At Chiaro Jewelry we use electroplating (also known as e-coating) to coat the jewelry. The Premium 925 Sterling Silver is coated with layer of gold by applying a direct electric current. This partially dissolves the metals and creates a chemical bond between them.
By creating a chemical bond, the plating is a permanent addition to the surface of the base metal. This means that it will not naturally fall off or separate. However, plating can be worn off over months and years of use and wear.
In addition to increased quality and a different look, electroplating adds protection from rust, damage or corrosion.
The e-coating process consists of four phases:
The metal surface is prepared for e-coating with a thorough cleaning and phosphating.
The coating begins with a bath of approximately 85% deionized water and 15% paint solids.
The e-coating process is over 95% efficient because what limited paint solids cling to the surface as it exits the bath are removed by post rinses.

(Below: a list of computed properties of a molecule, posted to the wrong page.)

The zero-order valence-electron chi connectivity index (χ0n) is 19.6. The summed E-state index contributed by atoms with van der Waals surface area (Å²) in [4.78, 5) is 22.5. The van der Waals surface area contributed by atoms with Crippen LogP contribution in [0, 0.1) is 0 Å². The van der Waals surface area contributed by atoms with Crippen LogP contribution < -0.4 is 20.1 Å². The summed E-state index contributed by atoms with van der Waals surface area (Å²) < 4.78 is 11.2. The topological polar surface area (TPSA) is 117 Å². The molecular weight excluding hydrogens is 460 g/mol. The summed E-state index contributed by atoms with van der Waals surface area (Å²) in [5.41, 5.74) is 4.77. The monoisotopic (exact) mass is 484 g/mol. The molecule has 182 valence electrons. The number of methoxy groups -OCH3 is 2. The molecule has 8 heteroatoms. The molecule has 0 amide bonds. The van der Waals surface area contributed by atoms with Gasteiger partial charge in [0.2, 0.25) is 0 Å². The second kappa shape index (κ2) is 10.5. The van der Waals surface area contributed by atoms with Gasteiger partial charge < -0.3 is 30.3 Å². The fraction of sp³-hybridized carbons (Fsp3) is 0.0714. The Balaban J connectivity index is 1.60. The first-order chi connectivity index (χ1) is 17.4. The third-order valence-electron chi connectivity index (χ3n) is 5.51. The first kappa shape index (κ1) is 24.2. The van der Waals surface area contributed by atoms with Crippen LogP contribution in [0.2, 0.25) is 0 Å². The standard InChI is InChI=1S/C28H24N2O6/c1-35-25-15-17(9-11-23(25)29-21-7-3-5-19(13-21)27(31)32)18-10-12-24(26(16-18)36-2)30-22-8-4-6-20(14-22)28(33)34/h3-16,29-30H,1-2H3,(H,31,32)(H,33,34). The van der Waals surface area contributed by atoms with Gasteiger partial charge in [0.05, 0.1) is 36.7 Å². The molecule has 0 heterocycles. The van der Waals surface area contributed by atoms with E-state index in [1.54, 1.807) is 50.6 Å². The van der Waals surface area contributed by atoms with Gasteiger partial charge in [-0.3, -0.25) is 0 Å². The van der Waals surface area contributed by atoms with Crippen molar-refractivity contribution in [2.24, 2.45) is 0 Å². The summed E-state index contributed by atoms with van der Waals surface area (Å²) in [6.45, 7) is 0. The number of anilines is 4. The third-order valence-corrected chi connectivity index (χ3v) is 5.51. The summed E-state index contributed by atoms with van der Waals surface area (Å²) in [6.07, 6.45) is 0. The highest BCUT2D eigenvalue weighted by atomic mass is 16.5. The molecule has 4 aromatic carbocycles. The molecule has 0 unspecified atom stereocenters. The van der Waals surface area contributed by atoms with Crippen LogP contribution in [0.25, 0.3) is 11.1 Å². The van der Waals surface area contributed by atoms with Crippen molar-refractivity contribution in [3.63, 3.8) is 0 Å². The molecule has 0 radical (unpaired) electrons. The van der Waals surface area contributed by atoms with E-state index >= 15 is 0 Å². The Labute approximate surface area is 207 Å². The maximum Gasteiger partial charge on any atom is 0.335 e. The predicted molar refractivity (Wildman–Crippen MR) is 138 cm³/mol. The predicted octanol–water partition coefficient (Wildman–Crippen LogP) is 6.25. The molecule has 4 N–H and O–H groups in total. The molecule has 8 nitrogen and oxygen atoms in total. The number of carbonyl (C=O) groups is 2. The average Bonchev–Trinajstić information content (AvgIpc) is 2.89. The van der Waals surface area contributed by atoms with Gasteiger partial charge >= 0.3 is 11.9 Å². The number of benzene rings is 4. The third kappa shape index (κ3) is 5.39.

After the final rinses, the oven cross links and cures the paint for maximum performance; most e-coating systems employ a minimum bake time of 20 minutes under 375-degree heat.
Excellent Corrosion Protection and Eco-Friendly
Unlike other liquid coatings, e-coating uses no solvents. There are virtually no harmful VOC (Volatile Organic Compound) out-gassing into the environment from an electro-coating plant. This not only makes the work environment healthier, it also minimizes the impact on the environment and makes it an environmentally friendly process.
Traditional liquid and spray painting causes considerable overspray that is difficult, if not impossible, to collect and recycle. In e-coating, paint resins are suspended in a chemical bath that is mostly water. There is no overspray and almost no waste. Even as the parts are rinsed, the excess resins are reclaimed and recycled into the electro-coat bath—a closed system.
Part of being green is making products last longer. E-coating delivers better corrosion protection than conventional paint because its charged-particle, full-immersion process coats the surface of parts on a molecular level that is far more thorough than spraying.